USMNT Report: No Answers Days Ahead of World Cup

The United States still has a lot to figure out after Tuesday’s match
by Herb Scribner   |   Wednesday, May 28, 2014

USMNT Report - coverage of the United States Men's National Team

All the confusion, uncertainty and doubt that the United States Men’s National Team has brought in the last few years under coach Jurgen Klinsmann is still here with just about 2 weeks to go before the World Cup.

In a match that had players competing in their unnatural positions, poor performances from the top names and sloppy overall play, the United States narrowly defeated Azerbaijan with a 2-0 win in Candlestick Park in San Francisco.

But the win comes with some caveats, as the United States, maybe now more than ever, looks unprepared for this summer’s World Cup.

MAN OF THE MATCH: Brad Davis – Though he only played in the second half, Davis was miles ahead of any other American. He played on the wings well and offered exceptional crosses that led to multiple opportunities. At the very least, Davis has made Klinsmann’s decision about who starts as a left midfielder all the more difficult.

ANALYSIS: Klinsmann’s tinkering didn’t stop when he announced his 23-man squad for the World Cup. It was in full swing Tuesday night, as a game of musical chairs pursued with the Americans caught in a tango of trading spots. And for the 11th straight game, the USA started a different backline. Aside from goalkeeper Tim Howard starting between the posts, the Yanks were toyed with and moved around to fit Klinsmann’s desires. It looked like he cared more about putting players on the field than fitting them into positions.

The USA’s backline situation was an incoherent mess. Fabian Johnson started at rightback, though he’s been known to play on the left for Klinsmann. Geoff Cameron got the start in the center, but he was taken out and replaced with Omar Gonzalez (which was an odd substitution, given Gonzalez is usually the starter for the USA). Timmy Chandler eventually came in on the right, played well, but then moved to the left when DeAndre Yedlin came in. The only consistent defender was Matt Besler, who played an average game — which is considerably good since he had to deal with so much flux with the rest of the line.

Problems persisted in the midfield, too. Michael Bradley had an off night, offering turnovers and unable to finish in the final third. Jermaine Jones was decent in his defensive midfielder role, but a skirmish with the referees in the first half shows the problems that could arise for the German American, especially when the referees are less lenient at the World Cup. Graham Zusi and Davis were great on the wings, though they didn’t get many opportunities. Alejandro Bedoya, yet again, was invisible for the majority of the match.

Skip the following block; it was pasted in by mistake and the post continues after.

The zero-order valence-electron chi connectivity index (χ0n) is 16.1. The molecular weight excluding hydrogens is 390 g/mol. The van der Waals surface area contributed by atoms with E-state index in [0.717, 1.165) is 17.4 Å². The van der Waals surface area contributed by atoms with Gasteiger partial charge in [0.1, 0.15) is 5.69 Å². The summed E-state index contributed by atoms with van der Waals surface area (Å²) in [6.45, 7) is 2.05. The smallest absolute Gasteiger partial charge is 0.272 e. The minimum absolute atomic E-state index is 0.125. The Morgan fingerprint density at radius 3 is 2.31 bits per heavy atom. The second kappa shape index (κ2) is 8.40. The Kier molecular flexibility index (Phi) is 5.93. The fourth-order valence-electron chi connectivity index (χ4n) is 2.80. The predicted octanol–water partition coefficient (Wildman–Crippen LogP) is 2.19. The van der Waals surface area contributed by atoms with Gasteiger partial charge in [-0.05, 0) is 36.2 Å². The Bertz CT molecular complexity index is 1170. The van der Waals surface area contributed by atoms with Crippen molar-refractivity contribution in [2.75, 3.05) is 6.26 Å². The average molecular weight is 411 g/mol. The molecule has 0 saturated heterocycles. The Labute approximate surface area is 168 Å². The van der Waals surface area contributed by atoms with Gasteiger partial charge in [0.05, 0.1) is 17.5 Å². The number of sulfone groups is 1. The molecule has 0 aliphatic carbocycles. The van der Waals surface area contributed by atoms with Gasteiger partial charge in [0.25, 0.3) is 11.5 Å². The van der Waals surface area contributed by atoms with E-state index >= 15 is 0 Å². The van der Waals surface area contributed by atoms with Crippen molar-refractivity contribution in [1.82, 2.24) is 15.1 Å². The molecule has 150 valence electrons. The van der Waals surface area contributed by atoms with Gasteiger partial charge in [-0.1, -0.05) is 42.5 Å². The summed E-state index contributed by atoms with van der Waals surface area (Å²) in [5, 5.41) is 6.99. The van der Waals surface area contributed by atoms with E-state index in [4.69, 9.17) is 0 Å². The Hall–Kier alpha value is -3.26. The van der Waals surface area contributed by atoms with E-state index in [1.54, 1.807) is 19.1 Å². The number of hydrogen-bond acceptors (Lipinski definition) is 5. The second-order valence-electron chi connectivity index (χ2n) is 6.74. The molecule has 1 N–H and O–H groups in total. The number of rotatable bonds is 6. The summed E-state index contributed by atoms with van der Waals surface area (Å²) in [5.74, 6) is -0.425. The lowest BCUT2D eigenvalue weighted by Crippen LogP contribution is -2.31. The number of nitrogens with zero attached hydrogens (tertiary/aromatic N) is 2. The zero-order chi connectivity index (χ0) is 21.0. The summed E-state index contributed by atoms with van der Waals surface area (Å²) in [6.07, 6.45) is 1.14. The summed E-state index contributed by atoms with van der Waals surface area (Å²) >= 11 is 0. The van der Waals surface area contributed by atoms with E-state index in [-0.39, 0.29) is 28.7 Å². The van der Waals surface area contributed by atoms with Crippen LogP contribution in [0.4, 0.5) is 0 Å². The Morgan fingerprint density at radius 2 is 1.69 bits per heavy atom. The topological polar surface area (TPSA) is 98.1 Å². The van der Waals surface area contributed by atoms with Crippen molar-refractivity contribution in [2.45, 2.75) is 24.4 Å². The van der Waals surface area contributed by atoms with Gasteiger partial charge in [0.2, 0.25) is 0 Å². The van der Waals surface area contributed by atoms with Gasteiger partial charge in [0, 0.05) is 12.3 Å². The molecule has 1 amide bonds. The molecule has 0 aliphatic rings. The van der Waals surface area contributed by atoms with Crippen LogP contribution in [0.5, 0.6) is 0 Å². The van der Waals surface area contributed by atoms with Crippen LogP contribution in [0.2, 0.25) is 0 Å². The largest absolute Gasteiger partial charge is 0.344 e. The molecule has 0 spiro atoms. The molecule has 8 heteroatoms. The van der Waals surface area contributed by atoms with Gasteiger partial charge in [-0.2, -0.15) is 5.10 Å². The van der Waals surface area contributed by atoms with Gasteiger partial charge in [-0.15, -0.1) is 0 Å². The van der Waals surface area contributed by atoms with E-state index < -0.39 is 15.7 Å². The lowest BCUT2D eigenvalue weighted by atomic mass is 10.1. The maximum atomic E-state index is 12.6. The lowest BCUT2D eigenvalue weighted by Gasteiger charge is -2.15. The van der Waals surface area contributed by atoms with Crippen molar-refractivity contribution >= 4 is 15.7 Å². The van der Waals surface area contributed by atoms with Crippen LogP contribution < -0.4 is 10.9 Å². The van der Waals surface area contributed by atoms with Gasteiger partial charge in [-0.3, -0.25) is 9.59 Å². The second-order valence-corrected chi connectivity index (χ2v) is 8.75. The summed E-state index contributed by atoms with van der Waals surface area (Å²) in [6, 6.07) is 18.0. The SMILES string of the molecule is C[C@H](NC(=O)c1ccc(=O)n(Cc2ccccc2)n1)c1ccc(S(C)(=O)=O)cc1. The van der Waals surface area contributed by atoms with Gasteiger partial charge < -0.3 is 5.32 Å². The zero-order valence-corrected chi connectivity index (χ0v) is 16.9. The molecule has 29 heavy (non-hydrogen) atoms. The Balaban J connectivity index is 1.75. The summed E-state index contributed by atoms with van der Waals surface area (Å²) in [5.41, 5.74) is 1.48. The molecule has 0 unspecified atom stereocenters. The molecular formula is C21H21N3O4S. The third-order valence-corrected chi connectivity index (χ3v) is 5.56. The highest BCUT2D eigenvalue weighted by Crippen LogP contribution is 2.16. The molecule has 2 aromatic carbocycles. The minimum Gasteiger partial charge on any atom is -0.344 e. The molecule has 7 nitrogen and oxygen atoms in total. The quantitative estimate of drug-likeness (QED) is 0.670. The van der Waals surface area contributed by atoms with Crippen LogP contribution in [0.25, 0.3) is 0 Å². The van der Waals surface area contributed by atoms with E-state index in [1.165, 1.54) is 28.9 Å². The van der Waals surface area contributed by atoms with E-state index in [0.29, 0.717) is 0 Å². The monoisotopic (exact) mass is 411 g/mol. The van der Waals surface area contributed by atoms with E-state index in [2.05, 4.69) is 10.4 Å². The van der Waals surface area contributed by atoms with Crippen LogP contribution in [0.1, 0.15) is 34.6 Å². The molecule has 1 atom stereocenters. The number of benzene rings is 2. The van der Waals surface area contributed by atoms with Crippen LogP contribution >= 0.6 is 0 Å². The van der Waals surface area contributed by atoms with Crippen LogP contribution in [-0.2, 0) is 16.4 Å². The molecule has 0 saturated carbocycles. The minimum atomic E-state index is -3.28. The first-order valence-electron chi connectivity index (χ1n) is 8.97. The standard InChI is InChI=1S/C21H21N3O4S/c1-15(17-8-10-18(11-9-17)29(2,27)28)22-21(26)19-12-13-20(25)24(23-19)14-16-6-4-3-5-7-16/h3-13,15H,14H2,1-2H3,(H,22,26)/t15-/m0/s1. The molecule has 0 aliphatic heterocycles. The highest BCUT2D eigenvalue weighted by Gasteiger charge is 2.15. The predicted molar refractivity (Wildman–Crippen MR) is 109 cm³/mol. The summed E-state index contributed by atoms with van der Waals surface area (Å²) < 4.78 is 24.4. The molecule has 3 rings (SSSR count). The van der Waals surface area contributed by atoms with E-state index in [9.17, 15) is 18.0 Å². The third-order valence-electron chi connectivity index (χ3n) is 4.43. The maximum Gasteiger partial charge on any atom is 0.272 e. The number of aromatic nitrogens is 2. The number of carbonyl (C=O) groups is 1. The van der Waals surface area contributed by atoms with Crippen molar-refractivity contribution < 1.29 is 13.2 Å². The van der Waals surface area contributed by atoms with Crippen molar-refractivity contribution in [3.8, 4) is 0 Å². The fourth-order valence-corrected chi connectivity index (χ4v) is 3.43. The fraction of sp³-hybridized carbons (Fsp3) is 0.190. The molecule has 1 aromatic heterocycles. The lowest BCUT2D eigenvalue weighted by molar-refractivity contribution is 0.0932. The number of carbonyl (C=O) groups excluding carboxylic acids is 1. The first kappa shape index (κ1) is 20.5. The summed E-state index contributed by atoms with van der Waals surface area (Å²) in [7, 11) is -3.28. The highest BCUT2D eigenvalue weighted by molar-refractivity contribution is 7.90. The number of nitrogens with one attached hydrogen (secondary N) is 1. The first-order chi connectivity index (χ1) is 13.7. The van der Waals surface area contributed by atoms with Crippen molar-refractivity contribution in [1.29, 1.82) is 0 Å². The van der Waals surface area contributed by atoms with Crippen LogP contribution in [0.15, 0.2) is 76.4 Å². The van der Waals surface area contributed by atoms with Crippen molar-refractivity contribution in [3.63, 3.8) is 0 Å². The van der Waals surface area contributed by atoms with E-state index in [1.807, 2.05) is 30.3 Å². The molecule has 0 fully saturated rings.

And Jozy Altidore showed fans, analysts and pundits alike what he learned in England — nothing. He was rarely within the 18-yard box, and couldn’t get his foot at the end of the ball. At times he was behind Bradley and was almost another midfielder. Commentators pointed to his physicality and strength as a selling point, but Altidore shouldn’t be wrestling off defenders. He should be scoring goals. Plain and simple. A striker isn’t meant to be physical, tough and an assistant to the midfield. He’s supposed to put balls away.

Chris Wondolowski, who was an emergency starter when Clint Dempsey got injured before the game, played well with his headers early. He’s more on form than Altidore is, which is saying something about Altidore given Wondo didn’t appear too confident throughout.

The Americans took the victory after goals from Mix Diskerud and Aron Johannsson, both of which weren’t great scoring chances for the USA. Diskerud put one away on a sloppy, garbage scenario — and just moments earlier he missed a header — while Johannsson was completely left alone in the box without a defender, making it easy to score. It was hard not to see that these goals lifted the USA in spirit, but it wasn’t enough to conjure a real scoring opportunity. These chances are almost unconceivable on the World’s stage.

And that’s the disappointing thing about this game for fans. The United States should have handedly won this game. A team like Azerbaijan is not one that should keep the USA scoreless through two-thirds of the game, especially when the Yanks are playing at home. Put Germany or Portugal in this game against Azerbaijan, and it’s likely a very different outcome.

The United States has just about 2 weeks left before the World Cup kicks off, and still many of the questions that surrounded the team at the start of qualifying are still unanswered. Where will the goals come from? Who will fill the backline? Who’s going to play on the wings? These are questions that should have been answered months ago. Instead, Klinsmann is still tinkering and meddling with the roster.

Klinsmann deserves credit for what he’s done for the USA in the last couple of years. That run last summer was exceptional and a bright spot in the history of US Soccer. But currently, his side looks lost, shaky and sloppy.

The Americans, simply, do not look ready for the World Cup.

NEXT UP: June 1 – Friendly: United States vs. Turkey, Red Bull Arena, Harrison, N.J. 2 p.m. EST, ESPN2, WatchESPN, Univision, Univision Deportes.

Herb SCRIBNER

Nationality:
USA
College:
UMass Amherst
Club Domestic:
RSL
Club Foreign:
FC Barcelona
SN managing editor and award-winning journalist, Herb has always been known as "The Soccer Guy" wherever he goes. He's a leftback in most outdoor and indoor leagues. He also writes for Deseret News National.
HERB'S SPONSORS